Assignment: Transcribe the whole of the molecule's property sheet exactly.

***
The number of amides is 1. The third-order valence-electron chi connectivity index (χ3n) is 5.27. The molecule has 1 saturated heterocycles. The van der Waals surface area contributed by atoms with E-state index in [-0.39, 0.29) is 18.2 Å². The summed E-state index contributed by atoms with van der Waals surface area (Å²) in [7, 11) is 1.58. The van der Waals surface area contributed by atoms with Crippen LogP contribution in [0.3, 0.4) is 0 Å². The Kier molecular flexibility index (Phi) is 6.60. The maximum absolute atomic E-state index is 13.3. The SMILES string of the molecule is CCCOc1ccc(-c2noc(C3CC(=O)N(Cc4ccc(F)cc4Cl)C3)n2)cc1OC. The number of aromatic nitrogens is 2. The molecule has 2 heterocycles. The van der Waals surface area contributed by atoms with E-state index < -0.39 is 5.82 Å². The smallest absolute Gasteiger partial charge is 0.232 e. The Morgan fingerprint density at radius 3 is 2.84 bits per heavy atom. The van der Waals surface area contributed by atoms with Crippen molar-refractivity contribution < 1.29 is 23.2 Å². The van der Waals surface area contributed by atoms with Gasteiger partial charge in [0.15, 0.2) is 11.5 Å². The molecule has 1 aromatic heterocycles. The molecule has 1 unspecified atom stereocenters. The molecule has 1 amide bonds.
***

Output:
The number of amides is 1. The third-order valence-electron chi connectivity index (χ3n) is 5.27. The molecule has 1 saturated heterocycles. The van der Waals surface area contributed by atoms with E-state index in [-0.39, 0.29) is 18.2 Å². The summed E-state index contributed by atoms with van der Waals surface area (Å²) in [7, 11) is 1.58. The van der Waals surface area contributed by atoms with Crippen LogP contribution in [0.3, 0.4) is 0 Å². The Kier molecular flexibility index (Phi) is 6.60. The maximum absolute atomic E-state index is 13.3. The SMILES string of the molecule is CCCOc1ccc(-c2noc(C3CC(=O)N(Cc4ccc(F)cc4Cl)C3)n2)cc1OC. The number of aromatic nitrogens is 2. The molecule has 2 heterocycles. The van der Waals surface area contributed by atoms with E-state index < -0.39 is 5.82 Å². The smallest absolute Gasteiger partial charge is 0.232 e. The Morgan fingerprint density at radius 3 is 2.84 bits per heavy atom. The van der Waals surface area contributed by atoms with Crippen molar-refractivity contribution < 1.29 is 23.2 Å². The van der Waals surface area contributed by atoms with Gasteiger partial charge in [0.15, 0.2) is 11.5 Å². The molecule has 1 aromatic heterocycles. The molecule has 1 unspecified atom stereocenters. The molecule has 1 amide bonds.